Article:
France and its European partners involved in the fight against Islamist militants in Mali have decided to start the coordinated withdrawal of their military resources in the country, a joint statement said on Thursday (17 February).
(This article was updated with various reactions.)
They agreed to set out plans on how to remain in the region, notably Niger and Gulf of Guinea countries by June 2022, the statement said.
Emmanuel Macron hosted on Wednesday evening European and African partners involved in the fight against terrorism in the Sahel for a working dinner.
The working dinner brought together the leaders of France’s key allies in the Sahel region — Chad, Mauritania and Niger.
Officials from Mali and Burkina Faso, which also recently experienced a coup, have not been invited.
Other African leaders were present along with European Council President Charles Michel and European Commission chief Ursula von der Leyen, and Italian Prime Minister Mario Draghi.
Relations between Paris and Bamako have deteriorated since the military junta went back on an agreement to organise elections in February and proposed holding power until 2025. It has also deployed Russian private military contractors, which some European countries have said is incompatible with their mission.
“Due to multiple obstructions by the Malian transitional authorities, Canada and the European States operating alongside Operation Barkhane and within the Task Force Takuba deem that the political, operational and legal conditions are no longer met to effectively continue their current military engagement in the fight against terrorism in Mali,” the statement said.
The statement was issued by countries operating with France’s Barkhane counter-terrorism force and the Takuba mission, which includes some 14 European nations.
They “have thereof decided to commence the coordinated withdrawal of their respective military resources dedicated to these operations from Malian territory.”
The withdrawal of French troops from historic ally Mali marks a loss of influence for Paris and Europe as a whole in Africa, leaving the way open for other powers to step in, experts say.
China, Russia and Turkey may find new opportunities as the balance of power seen in recent decades erodes after French forces found themselves thwarted in an asymmetric fight with insurgents.
France’s 2013 Operation Serval intervention to beat back Mali’s northern jihadists was largely successful in military terms and initially garnered support from local people.
But the image of the French presence was gradually tarnished by continuing insecurity and public opinion shifting against the long-term Barkhane mission, until Bamako’s military junta made clear it was no longer wanted.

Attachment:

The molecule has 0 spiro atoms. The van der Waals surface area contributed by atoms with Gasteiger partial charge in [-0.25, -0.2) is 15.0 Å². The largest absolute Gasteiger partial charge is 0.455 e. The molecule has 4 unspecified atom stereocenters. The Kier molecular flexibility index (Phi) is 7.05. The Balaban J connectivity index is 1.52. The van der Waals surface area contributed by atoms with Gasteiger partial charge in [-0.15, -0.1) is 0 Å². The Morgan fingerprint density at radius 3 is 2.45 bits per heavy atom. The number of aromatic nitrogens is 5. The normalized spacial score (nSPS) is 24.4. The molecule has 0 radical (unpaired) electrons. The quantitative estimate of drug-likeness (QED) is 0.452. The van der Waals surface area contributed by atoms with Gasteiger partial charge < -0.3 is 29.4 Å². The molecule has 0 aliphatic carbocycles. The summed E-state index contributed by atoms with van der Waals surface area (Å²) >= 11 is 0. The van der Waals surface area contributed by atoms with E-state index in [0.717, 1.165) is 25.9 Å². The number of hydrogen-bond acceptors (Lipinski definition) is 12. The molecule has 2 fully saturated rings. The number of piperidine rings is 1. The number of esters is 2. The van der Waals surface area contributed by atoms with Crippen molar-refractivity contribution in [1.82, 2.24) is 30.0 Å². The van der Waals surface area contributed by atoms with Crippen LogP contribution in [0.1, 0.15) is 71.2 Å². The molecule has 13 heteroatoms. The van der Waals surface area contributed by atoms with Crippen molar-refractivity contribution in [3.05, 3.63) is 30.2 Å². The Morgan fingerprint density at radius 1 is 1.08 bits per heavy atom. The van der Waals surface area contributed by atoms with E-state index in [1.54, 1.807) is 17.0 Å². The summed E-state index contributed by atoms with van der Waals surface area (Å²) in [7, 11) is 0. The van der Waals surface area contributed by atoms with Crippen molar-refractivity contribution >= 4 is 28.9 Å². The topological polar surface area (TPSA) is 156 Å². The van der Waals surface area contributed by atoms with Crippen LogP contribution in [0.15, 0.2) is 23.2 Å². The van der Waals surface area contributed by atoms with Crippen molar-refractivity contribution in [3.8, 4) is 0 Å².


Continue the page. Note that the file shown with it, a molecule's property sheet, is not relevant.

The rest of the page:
France “has lost a lot of influence”, said Marc-Antoine Perouse de Montclos, a Sahel expert at the Marseille-based National Research Institute for Sustainable Development.
“After celebrating its restoration of parliamentary democracy in Mali in 2013, it was unable to prevent repeated coups while Sahelians continued to accuse it of being the kingmaker in the region.”
Although Paris’s latest plan is a redeployment around the Sahel to continue the fight against jihadists including Al-Qaeda and the Islamic State group, there is no way to spin it as a victory, analysts say.
Strategic and tactical defeats
The withdrawal from Mali is “a strategic defeat, because this withdrawal was exactly the jihadists’ objective,” said Denis Tull of the German Institute for International and Security Affairs.
“It’s also a political retreat, because Barkhane is not leaving Mali by choice, but because Bamako chose to break off.”
A narrow focus on operations like eliminating jihadist leaders left France blind to growing anti-colonial sentiment among the population, analysts say.
Those real resentments were also exploited by geopolitical adversaries.
Wagner mercenaries from Russia are now present in Mali and many other African countries, according to Western governments.
China is building infrastructure deals and trade links throughout the region, while Turkey has ramped up its presence in Africa over the last years, playing on cultural and Islamic ties.
“France took too many things for granted as it pursued its counter-terrorism strategy, including the need to court public opinion,” US-based independent analyst Michael Shurkin told AFP.
“If France wants its counter-terrorism strategy to succeed, it will have to interact with Africans differently.”
Russia, China and Turkey sense that “today is the right moment to take their revenge by grabbing the West’s levers of influence and power,” said Pascal Ausseur of France’s Mediterranean Foundation of Strategic Studies.
The British-founded NGO Oxfam also called the French withdrawal from Mali “a terrible admission of failure” and called for a “change of approach”.
“These last few weeks have highlighted the urgency of listening to the demands of the people, opening spaces for dialogue with transparent and inclusive governance and responding to their right to live in dignity and peace.”
“As for the new security strategies that will be put in place in the region, these must make the protection of civilians a top priority while guaranteeing humanitarian access, and access to basic services in order to facilitate the return to peace.”
(Edited by Georgi Gotev)